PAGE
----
No-fly zones might limit the destruction of Assad’s air force, but the Syrian military has other resources at its disposal. Arming the rebels will slightly tilt the battlefield but will not likely break the strategic stalemate or give Washington significant influence within the Syrian opposition. The first step on the slippery slope is always easy, but it’s much harder to actually resolve a conflict or to find a way out of a quagmire.
These painfully familiar arguments about U.S. options miss the point, though. They conceal a prior question: What does it mean for U.S. policy to “work” in Syria? Should Syria be viewed as a front in a broad regional cold war against Iran and its allies or as a humanitarian catastrophe that must be resolved? That question crosses partisan lines and gets to fundamental questions about how to understand the rapidly changing Middle East.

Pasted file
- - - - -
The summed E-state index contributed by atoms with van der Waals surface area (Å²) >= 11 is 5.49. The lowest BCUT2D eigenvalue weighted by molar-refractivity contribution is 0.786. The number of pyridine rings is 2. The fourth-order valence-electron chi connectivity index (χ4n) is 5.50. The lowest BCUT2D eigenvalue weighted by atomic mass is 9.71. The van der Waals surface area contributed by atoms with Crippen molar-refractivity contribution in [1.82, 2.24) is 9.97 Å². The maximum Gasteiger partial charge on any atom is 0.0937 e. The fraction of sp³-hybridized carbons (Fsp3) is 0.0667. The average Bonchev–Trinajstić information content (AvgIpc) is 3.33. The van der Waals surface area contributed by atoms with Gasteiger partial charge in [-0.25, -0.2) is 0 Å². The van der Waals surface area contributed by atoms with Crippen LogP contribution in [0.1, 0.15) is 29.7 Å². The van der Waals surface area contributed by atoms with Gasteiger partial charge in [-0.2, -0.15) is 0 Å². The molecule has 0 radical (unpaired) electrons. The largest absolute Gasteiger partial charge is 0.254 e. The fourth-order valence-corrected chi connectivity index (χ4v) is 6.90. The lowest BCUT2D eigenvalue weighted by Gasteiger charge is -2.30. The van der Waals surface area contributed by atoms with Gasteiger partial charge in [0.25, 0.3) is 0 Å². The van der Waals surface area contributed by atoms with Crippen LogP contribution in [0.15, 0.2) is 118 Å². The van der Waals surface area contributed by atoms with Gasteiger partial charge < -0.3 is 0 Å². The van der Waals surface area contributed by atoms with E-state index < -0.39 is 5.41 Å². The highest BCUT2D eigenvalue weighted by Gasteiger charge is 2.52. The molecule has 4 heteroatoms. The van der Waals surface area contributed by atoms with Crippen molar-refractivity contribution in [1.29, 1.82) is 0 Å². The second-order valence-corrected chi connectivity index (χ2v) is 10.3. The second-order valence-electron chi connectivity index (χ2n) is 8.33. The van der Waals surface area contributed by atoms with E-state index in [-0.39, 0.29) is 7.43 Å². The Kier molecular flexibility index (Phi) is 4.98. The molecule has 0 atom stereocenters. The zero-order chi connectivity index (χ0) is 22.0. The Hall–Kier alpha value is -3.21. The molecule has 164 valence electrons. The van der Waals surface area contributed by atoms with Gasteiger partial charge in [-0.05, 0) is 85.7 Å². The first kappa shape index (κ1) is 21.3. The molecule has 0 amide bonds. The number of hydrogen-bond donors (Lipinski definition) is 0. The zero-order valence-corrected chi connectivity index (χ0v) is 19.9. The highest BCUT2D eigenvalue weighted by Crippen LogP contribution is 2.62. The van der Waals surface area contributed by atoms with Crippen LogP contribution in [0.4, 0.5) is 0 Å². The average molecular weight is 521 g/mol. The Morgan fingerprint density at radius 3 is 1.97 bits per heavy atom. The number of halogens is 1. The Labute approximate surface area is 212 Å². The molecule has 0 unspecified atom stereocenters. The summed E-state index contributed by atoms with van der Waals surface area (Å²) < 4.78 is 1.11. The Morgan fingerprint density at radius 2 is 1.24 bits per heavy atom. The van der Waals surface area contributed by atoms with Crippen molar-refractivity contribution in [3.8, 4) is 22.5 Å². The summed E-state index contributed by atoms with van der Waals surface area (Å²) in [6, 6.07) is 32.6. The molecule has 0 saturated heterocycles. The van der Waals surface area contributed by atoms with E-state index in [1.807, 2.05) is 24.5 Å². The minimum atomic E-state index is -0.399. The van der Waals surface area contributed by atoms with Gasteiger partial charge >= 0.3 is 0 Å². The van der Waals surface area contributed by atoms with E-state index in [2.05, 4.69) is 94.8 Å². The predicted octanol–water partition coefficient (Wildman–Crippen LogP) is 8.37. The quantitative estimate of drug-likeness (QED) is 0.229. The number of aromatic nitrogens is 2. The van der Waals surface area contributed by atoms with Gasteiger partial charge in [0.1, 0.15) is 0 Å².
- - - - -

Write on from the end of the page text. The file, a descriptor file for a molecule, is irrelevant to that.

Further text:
The distinction matters directly and profoundly for the debate over specific policies. Steps that effectively bleed Iran and its allies might well prolong and intensify Syria’s bloodshed, while policies that alleviate human suffering and produce a more stable postwar Syria may well require dealing with Assad’s backers. Imagine that Secretary of State John Kerry brokered a diplomatic breakthrough that ended the fighting and secured a political transition but included an Iranian role — from the latter perspective this would be a stunning success, but from the former it would be an epic disaster.